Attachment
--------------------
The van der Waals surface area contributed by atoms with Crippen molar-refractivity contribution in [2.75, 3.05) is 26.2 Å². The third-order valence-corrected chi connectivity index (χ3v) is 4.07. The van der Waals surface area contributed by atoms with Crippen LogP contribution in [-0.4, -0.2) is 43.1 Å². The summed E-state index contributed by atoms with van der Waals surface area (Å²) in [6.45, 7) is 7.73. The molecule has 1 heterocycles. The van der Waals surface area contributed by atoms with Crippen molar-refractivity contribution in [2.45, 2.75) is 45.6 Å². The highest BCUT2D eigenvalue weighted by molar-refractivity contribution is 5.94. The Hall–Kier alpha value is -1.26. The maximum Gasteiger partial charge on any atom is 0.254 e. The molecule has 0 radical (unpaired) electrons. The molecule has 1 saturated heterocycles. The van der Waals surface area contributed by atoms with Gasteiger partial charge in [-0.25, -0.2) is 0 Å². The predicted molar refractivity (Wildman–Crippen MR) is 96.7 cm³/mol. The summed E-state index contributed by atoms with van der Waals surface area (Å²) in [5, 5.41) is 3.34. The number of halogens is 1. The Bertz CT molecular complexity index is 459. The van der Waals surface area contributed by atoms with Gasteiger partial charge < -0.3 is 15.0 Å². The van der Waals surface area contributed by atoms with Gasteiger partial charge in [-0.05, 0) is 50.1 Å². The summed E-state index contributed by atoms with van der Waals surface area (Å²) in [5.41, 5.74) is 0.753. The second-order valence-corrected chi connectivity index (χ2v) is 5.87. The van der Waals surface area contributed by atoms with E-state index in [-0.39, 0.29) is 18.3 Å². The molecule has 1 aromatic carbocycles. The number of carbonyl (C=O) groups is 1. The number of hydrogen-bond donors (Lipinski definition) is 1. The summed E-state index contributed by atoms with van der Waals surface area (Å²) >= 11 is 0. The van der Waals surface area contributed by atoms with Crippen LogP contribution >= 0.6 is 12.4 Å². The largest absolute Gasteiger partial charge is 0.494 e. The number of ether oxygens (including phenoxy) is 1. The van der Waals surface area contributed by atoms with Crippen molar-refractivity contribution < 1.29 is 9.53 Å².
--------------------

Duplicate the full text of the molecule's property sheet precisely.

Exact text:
The van der Waals surface area contributed by atoms with Crippen molar-refractivity contribution in [2.75, 3.05) is 26.2 Å². The third-order valence-corrected chi connectivity index (χ3v) is 4.07. The van der Waals surface area contributed by atoms with Crippen LogP contribution in [-0.4, -0.2) is 43.1 Å². The summed E-state index contributed by atoms with van der Waals surface area (Å²) in [6.45, 7) is 7.73. The molecule has 1 heterocycles. The van der Waals surface area contributed by atoms with Crippen molar-refractivity contribution in [2.45, 2.75) is 45.6 Å². The highest BCUT2D eigenvalue weighted by molar-refractivity contribution is 5.94. The Hall–Kier alpha value is -1.26. The maximum Gasteiger partial charge on any atom is 0.254 e. The molecule has 0 radical (unpaired) electrons. The molecule has 1 saturated heterocycles. The van der Waals surface area contributed by atoms with Gasteiger partial charge in [-0.25, -0.2) is 0 Å². The predicted molar refractivity (Wildman–Crippen MR) is 96.7 cm³/mol. The summed E-state index contributed by atoms with van der Waals surface area (Å²) in [5, 5.41) is 3.34. The number of halogens is 1. The Bertz CT molecular complexity index is 459. The van der Waals surface area contributed by atoms with Gasteiger partial charge < -0.3 is 15.0 Å². The van der Waals surface area contributed by atoms with Gasteiger partial charge in [-0.05, 0) is 50.1 Å². The summed E-state index contributed by atoms with van der Waals surface area (Å²) in [5.41, 5.74) is 0.753. The second-order valence-corrected chi connectivity index (χ2v) is 5.87. The van der Waals surface area contributed by atoms with E-state index in [-0.39, 0.29) is 18.3 Å². The molecule has 1 aromatic carbocycles. The number of carbonyl (C=O) groups is 1. The number of hydrogen-bond donors (Lipinski definition) is 1. The summed E-state index contributed by atoms with van der Waals surface area (Å²) >= 11 is 0. The van der Waals surface area contributed by atoms with Crippen LogP contribution >= 0.6 is 12.4 Å². The largest absolute Gasteiger partial charge is 0.494 e. The number of ether oxygens (including phenoxy) is 1. The van der Waals surface area contributed by atoms with Crippen molar-refractivity contribution < 1.29 is 9.53 Å².